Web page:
Reflecting on David Holmgren’s Future Scenarios, it looks on the face of it like a pretty realistic (if grim) analysis… But i wonder if it’s not somewhat flawed.
Couple of things that come immediately to mind for me:
- Population Growth: it is indeed growing, but by most accounts- in this domain of expertise, Hans Rosling is my most trusted source -will soon plateau at the level of around 11bn.
- Capacity of soil to sequester carbon/ retain moisture/ improve fertility/ support increased vegetative vigor: With concentrated effort along lines suggested by not only mavericks like Alan Savory, Walter Jehne, but even DH himself, humanity’s capacity for DRAWDOWN- taking Paul Hawken’s word for this dynamic -is virtually limitless.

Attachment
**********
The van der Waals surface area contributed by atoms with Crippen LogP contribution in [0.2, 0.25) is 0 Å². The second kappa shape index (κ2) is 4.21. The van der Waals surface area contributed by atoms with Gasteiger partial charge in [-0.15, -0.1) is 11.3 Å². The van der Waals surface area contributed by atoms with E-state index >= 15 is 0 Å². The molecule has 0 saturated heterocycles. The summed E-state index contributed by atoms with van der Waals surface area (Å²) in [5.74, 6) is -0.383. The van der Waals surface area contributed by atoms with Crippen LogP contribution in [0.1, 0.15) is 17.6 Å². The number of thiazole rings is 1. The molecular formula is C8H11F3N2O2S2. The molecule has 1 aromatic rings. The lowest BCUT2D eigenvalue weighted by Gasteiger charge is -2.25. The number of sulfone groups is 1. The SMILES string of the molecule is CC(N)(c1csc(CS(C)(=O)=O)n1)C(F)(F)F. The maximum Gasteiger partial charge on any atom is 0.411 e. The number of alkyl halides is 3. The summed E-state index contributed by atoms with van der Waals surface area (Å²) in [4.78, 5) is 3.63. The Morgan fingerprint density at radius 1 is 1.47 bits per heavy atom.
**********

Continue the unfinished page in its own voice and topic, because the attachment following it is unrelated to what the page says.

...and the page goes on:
Don’t get me wrong: i think the DH’s message is “on the money” overall, and his strategy of Suburban Regeneration very well-taken. I just think that, for those of us who don’t work in suburban contexts (e.g. city and country dwellers), different (yet compatible) strategies are called-for, and we need a more positive & constructive view of what is possible, if our work is to be effective and fulfilling.
Bottom line: Reduced Emissions, however you want to go about it (renewable energy, reduce/reuse/recycle strategies, etc.) is all good -but at the end of the day, “Austerity Doesn’t Sell,” as the best marketers and politicians all know, and if it ain’t fun, it probably won’t get done. On the other hand: soil-building (the bedrock practice of ReFarming, as i understand it) is not only the most powerful point of leverage we farmers have, in terms of mitigating climate change; it is moreover a blast! Try it on for size, and see if you don’t agree.